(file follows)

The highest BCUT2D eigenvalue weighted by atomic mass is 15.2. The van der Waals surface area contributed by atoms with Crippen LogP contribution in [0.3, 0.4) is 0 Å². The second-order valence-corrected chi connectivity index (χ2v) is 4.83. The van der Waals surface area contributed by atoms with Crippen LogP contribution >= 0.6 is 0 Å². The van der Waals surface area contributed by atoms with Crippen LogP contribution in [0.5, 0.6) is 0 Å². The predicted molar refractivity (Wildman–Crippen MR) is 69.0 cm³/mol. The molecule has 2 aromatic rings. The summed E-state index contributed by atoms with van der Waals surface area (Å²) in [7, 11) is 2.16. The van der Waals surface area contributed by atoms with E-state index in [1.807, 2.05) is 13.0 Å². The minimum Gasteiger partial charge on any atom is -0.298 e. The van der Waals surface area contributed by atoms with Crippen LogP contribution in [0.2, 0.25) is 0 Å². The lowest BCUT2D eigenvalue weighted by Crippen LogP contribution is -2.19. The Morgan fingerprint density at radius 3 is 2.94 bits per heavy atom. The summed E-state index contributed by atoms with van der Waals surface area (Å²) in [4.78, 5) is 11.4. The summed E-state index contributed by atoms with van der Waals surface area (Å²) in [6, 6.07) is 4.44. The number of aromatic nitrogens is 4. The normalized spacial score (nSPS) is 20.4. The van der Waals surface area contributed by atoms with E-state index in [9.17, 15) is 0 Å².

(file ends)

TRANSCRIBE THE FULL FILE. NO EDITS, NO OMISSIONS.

The highest BCUT2D eigenvalue weighted by atomic mass is 15.2. The van der Waals surface area contributed by atoms with Crippen LogP contribution in [0.3, 0.4) is 0 Å². The second-order valence-corrected chi connectivity index (χ2v) is 4.83. The van der Waals surface area contributed by atoms with Crippen LogP contribution >= 0.6 is 0 Å². The van der Waals surface area contributed by atoms with Crippen LogP contribution in [0.5, 0.6) is 0 Å². The predicted molar refractivity (Wildman–Crippen MR) is 69.0 cm³/mol. The molecule has 2 aromatic rings. The summed E-state index contributed by atoms with van der Waals surface area (Å²) in [7, 11) is 2.16. The van der Waals surface area contributed by atoms with E-state index in [1.807, 2.05) is 13.0 Å². The minimum Gasteiger partial charge on any atom is -0.298 e. The van der Waals surface area contributed by atoms with Crippen LogP contribution in [0.2, 0.25) is 0 Å². The lowest BCUT2D eigenvalue weighted by Crippen LogP contribution is -2.19. The Morgan fingerprint density at radius 3 is 2.94 bits per heavy atom. The summed E-state index contributed by atoms with van der Waals surface area (Å²) in [4.78, 5) is 11.4. The summed E-state index contributed by atoms with van der Waals surface area (Å²) in [6, 6.07) is 4.44. The number of aromatic nitrogens is 4. The normalized spacial score (nSPS) is 20.4. The van der Waals surface area contributed by atoms with E-state index in [9.17, 15) is 0 Å².